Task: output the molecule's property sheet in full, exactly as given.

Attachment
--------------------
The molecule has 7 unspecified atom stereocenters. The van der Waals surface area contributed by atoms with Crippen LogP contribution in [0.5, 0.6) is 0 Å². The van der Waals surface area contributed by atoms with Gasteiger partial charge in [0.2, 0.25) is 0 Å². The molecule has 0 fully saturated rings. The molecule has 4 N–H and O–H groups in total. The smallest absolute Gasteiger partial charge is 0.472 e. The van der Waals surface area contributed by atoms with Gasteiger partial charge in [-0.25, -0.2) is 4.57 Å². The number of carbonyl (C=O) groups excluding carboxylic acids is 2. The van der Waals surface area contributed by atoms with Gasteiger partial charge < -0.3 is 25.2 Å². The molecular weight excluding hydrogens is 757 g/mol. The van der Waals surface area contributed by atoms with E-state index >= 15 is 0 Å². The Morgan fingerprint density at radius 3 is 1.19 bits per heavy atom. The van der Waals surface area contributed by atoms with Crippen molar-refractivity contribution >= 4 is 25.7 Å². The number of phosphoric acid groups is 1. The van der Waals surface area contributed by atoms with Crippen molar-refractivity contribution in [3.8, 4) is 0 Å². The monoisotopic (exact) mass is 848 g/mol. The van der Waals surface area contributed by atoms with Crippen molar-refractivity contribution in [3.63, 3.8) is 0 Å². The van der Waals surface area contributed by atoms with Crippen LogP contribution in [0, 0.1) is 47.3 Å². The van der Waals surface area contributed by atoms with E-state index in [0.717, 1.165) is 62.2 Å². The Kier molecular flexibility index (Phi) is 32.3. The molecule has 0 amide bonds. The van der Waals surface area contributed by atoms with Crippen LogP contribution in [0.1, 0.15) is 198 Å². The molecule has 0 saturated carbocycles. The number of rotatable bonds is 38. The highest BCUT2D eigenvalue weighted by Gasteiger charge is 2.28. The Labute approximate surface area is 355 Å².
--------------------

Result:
The molecule has 7 unspecified atom stereocenters. The van der Waals surface area contributed by atoms with Crippen LogP contribution in [0.5, 0.6) is 0 Å². The van der Waals surface area contributed by atoms with Gasteiger partial charge in [0.2, 0.25) is 0 Å². The molecule has 0 fully saturated rings. The molecule has 4 N–H and O–H groups in total. The smallest absolute Gasteiger partial charge is 0.472 e. The van der Waals surface area contributed by atoms with Gasteiger partial charge in [-0.25, -0.2) is 4.57 Å². The number of carbonyl (C=O) groups excluding carboxylic acids is 2. The van der Waals surface area contributed by atoms with Gasteiger partial charge < -0.3 is 25.2 Å². The molecular weight excluding hydrogens is 757 g/mol. The van der Waals surface area contributed by atoms with E-state index >= 15 is 0 Å². The Morgan fingerprint density at radius 3 is 1.19 bits per heavy atom. The van der Waals surface area contributed by atoms with Crippen molar-refractivity contribution >= 4 is 25.7 Å². The number of phosphoric acid groups is 1. The van der Waals surface area contributed by atoms with Crippen molar-refractivity contribution in [3.8, 4) is 0 Å². The monoisotopic (exact) mass is 848 g/mol. The van der Waals surface area contributed by atoms with Crippen molar-refractivity contribution in [3.63, 3.8) is 0 Å². The van der Waals surface area contributed by atoms with Crippen LogP contribution in [0, 0.1) is 47.3 Å². The van der Waals surface area contributed by atoms with E-state index in [0.717, 1.165) is 62.2 Å². The Kier molecular flexibility index (Phi) is 32.3. The molecule has 0 amide bonds. The van der Waals surface area contributed by atoms with Crippen LogP contribution in [0.1, 0.15) is 198 Å². The molecule has 0 saturated carbocycles. The number of rotatable bonds is 38. The highest BCUT2D eigenvalue weighted by Gasteiger charge is 2.28. The Labute approximate surface area is 355 Å².